Summer time increases needs for Edwards Street food pantry

Summer time increases needs for Edwards Street food pantry

HATTIESBURG, MS (WDAM) - With the summer months upon us, kids are out of school and more and more people are finding themselves in need of food pantry services.

The Edwards Street Fellowship Food Pantry in the Hub City is one of them.

"It is tougher on the feeding agencies during the summer," said Edwards Street Fellowship Food Pantry Executive Director Ann McCullen. "Now I'll be honest, summer's tough, children are out of school and so not only are they home all day, but they are no longer getting that free breakfast or free lunch that they can get through their school system."

The pantry serves seven counties and the greater Hattiesburg area, and between 1,100 and 1,200 households every month.

"To put that in perspective, we're just through the first five months, January through May, we distributed over 92 tons of food," McCullen said.

A focus of the pantry is serving something nutritious to those in need.

It's super important to us that the food that we give out is nutritious," McCullen said. "When you are truly food insecure, what you need are the basics."

"What we are always in need of are can vegetables, fruits, soups, dried beans, different kind of meats you know canned meats, or pouches of tuna, things like that…so just the basics, the more nutritious the better," she said.

One way the pantry is able to offer something a little extra is their community garden.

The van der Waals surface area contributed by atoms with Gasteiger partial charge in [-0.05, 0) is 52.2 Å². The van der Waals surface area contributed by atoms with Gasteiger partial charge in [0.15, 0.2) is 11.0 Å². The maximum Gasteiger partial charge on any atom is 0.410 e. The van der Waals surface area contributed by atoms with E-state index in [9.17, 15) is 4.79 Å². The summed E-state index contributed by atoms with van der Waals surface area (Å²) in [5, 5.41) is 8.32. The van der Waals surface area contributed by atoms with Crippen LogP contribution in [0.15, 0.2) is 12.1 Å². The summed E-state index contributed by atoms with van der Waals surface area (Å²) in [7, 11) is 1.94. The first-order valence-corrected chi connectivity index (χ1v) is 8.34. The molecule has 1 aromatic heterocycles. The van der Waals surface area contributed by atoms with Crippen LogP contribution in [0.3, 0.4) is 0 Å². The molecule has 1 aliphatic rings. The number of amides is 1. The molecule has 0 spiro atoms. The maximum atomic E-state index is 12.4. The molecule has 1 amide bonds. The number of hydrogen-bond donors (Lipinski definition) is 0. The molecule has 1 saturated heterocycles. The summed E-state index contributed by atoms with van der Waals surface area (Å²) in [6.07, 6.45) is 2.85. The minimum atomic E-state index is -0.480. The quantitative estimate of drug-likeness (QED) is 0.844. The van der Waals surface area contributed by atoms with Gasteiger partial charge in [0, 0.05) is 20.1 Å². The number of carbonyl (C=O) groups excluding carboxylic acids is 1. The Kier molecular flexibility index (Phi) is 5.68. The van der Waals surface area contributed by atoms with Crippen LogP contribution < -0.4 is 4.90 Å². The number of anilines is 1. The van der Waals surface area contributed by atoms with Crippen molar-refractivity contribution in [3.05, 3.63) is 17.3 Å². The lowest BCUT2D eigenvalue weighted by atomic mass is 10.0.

"One thing that's unique about Edwards Street, we do have community gardens on our grounds…and we have wonderful volunteers who come in six or seven days a week to tend to those gardens," McCullen said.

"It's good work…I call it good hard work, because we know this food is going to go to people who need it," said volunteer Cliff Browne.

The fruits and vegetables from the garden give people a taste of fresh produce.

"You know they get can stuff and all that…but this is all fresh," Browne said.

"Right now, we are harvesting okra, and squash…since blueberry season began in mid-May…volunteers have already picked over 400 pounds of blueberries on our property, we're now bringing in figs, and we look forward to a plentiful harvest season for this summer," McCullen said. "That is the best nutrition that we can give people, fresh fruit and fresh vegetables."

"We are thankful for every gift that comes in, every food drive, every donation, but it all goes out the door pretty quickly," she said.

Locations that summer meals can be found for children and teens 18 and younger are at multiple locations throughout the nation when school is out of session.

You can text FOOD to 877-877 to receive information on where to receive food in your area.